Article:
Caples on Testing

AN EXCERPT FROM: John Caples, 50 Things I’ve Learned in 50 Years

The key to success in advertising (maximum sales per dollar) lies in perpetual testing of all variables.

Over the years, many methods for testing copy have been devised. Opinion tests, readership tests, eye camera tests, pupilometer tests, recall tests, comprehension tests, c oupon tests, inquiry tests, attitude tests, etc. Most of these tests produced useful information.

Here is a simple test. When you write a piece of copy, put i t aside and read it over the next day. You will almost always be able to improve it.

Another simple method is to ask somebody to read your copy aloud. If he stumbles over a sentence, say to yourself: “That’s not his fault. It’s my fault. I must make the sentence better.”

If you want to get an associate’s opinion of an ad you wrote, don’t show him just one ad. Chances are he will try to please you b y saying: “It’s good.” That gets you nowhere. Show him two ads and say, “Which is better?”

Testing ads by asking people for their opinion is helpful. However, i t can be misleading. Many will not vote for all-type ads. Most believe that an ad is not good unless it has a picture. This is not so. Some of the best-pulling mail order ads have had no pictures.

In an opinion test, people hesitate to reveal their selfish motives. For example, in an opinion test of life insurance ads, an ad with the headline “What would become of your wife if something happened to you?” outpulled an ad with the headline “To men who want to quit work some day.” When these ads were subjected to a mail order sales test, the results were reversed.

Do not discard opinion testing because it is sometimes inaccurate. Opinion testing has one big advantage over mail order tests. You can ask the respondents why they voted for a certain ad. You can find out if the copy is understood or misunderstood. You cannot do these things in a mail order test.

The best tests, if properly handled, are sales tests. Mail order advertisers have an advantage in this respect. Every mail order ad is a sales test. In mail order, you can test copy, media, position in media, and season – all by sales results. Hence, mail order advertisers know a great deal about the realities of advertising. Much of this knowledge is applicable in those forms of advertising which cannot be accurately tested.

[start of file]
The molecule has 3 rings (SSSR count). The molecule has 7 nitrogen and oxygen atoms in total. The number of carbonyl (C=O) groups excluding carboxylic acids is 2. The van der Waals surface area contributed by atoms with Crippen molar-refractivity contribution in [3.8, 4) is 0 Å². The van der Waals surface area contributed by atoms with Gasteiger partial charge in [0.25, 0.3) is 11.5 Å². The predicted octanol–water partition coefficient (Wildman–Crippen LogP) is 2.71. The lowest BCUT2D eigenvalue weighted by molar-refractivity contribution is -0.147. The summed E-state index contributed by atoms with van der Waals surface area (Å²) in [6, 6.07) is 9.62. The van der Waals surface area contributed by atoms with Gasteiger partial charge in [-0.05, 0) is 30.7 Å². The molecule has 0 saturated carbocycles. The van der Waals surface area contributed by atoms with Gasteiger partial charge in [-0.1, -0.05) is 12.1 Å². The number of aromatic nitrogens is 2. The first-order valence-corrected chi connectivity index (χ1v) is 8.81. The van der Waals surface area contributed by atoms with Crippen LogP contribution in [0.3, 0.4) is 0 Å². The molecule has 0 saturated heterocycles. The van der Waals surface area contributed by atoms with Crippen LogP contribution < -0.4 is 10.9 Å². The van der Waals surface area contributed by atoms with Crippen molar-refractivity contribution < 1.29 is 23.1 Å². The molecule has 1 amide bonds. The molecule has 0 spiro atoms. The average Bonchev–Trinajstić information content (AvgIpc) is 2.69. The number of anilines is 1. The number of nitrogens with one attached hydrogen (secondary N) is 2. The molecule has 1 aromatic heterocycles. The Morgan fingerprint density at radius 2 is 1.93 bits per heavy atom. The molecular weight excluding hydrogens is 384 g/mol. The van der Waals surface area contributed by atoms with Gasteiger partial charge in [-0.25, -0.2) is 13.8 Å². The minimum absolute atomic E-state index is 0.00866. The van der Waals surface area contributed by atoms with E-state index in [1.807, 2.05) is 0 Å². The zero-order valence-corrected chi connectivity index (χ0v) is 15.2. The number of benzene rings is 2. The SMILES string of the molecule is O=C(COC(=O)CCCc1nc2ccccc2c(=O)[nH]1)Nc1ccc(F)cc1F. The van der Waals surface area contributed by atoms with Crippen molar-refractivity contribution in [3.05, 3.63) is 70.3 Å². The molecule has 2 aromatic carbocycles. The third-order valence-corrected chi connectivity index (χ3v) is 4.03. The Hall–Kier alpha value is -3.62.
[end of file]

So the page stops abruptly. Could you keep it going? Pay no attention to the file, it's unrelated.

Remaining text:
The most accurate test is a mail order split-run test where two ads – Ad A and Ad B – are tested under identical conditions. Many publications offer split-run copy testing. They do this by splitting the press run. Ad A runs in half the circulation.Ad B runs in the other half of the circulation – same issue, same page, same position on the page. If a news dealer has 100 copies of the publication, 50 copies will contain Ad A and 50 copies will contain Ad B. Thus each ad has an equal chance to get results.

Testing copy is fun, exciting, rewarding. I recall working on ads for a finance company that offered small loans. Several of us wrote ads and we tested them in newspapers by counting phone calls from prospects. For example, one ad would say “Telephone this number and ask for Miss Smith.” Another ad would say “Ask for Miss Miller,” and so on. Thus we could tell exactly how much business each ad brought in. Then each copywriter would bet a dollar that his ad would win. Testing copy became a game we all enjoyed. It was as thrilling as betting on a horse race. We learned a lot. And the client benefited.

P.S. If you’d like to learn even more about how to write copy that sells, I recommend you join the private Copywriting Code membership site. It’s packed with valuable copywriting lessons, and more are being added all the time. Click here to check it out.

One Comments

  1. Ryan: “Here is a simple test. When you write a piece of copy, put i t aside and read it over the next day. You will almost always be able to improve it.”

    Yes! Yes! Yes! Cannot recommend this more strongly myself. Almost without exception, I will always find something to tweak that should have jumped out during the first read through right after writing it, but didn’t.